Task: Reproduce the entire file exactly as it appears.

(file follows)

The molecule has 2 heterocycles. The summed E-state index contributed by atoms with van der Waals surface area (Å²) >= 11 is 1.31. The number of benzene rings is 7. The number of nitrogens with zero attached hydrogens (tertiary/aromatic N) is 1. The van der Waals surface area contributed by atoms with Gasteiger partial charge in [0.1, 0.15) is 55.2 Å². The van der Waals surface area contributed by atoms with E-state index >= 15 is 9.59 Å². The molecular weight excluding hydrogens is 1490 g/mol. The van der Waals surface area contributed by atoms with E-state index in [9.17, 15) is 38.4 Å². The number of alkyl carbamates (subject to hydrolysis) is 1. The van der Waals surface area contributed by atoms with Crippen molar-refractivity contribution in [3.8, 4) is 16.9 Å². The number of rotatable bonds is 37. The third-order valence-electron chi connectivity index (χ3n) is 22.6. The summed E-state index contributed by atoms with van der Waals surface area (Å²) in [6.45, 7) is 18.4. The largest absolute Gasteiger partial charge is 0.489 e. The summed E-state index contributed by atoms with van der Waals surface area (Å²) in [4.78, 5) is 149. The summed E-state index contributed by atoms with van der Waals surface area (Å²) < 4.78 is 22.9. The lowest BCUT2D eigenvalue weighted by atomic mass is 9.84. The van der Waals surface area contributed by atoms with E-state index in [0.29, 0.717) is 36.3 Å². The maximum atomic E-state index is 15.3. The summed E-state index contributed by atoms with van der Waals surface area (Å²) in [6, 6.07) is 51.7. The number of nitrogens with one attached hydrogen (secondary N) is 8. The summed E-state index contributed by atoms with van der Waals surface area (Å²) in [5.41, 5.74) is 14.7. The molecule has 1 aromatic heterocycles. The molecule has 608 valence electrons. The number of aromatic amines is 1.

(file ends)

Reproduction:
The molecule has 2 heterocycles. The summed E-state index contributed by atoms with van der Waals surface area (Å²) >= 11 is 1.31. The number of benzene rings is 7. The number of nitrogens with zero attached hydrogens (tertiary/aromatic N) is 1. The van der Waals surface area contributed by atoms with Gasteiger partial charge in [0.1, 0.15) is 55.2 Å². The van der Waals surface area contributed by atoms with E-state index >= 15 is 9.59 Å². The molecular weight excluding hydrogens is 1490 g/mol. The van der Waals surface area contributed by atoms with E-state index in [9.17, 15) is 38.4 Å². The number of alkyl carbamates (subject to hydrolysis) is 1. The van der Waals surface area contributed by atoms with Crippen molar-refractivity contribution in [3.8, 4) is 16.9 Å². The number of rotatable bonds is 37. The third-order valence-electron chi connectivity index (χ3n) is 22.6. The summed E-state index contributed by atoms with van der Waals surface area (Å²) in [6.45, 7) is 18.4. The largest absolute Gasteiger partial charge is 0.489 e. The summed E-state index contributed by atoms with van der Waals surface area (Å²) in [4.78, 5) is 149. The summed E-state index contributed by atoms with van der Waals surface area (Å²) < 4.78 is 22.9. The lowest BCUT2D eigenvalue weighted by atomic mass is 9.84. The van der Waals surface area contributed by atoms with E-state index in [0.29, 0.717) is 36.3 Å². The maximum atomic E-state index is 15.3. The summed E-state index contributed by atoms with van der Waals surface area (Å²) in [6, 6.07) is 51.7. The number of nitrogens with one attached hydrogen (secondary N) is 8. The summed E-state index contributed by atoms with van der Waals surface area (Å²) in [5.41, 5.74) is 14.7. The molecule has 1 aromatic heterocycles. The molecule has 608 valence electrons. The number of aromatic amines is 1.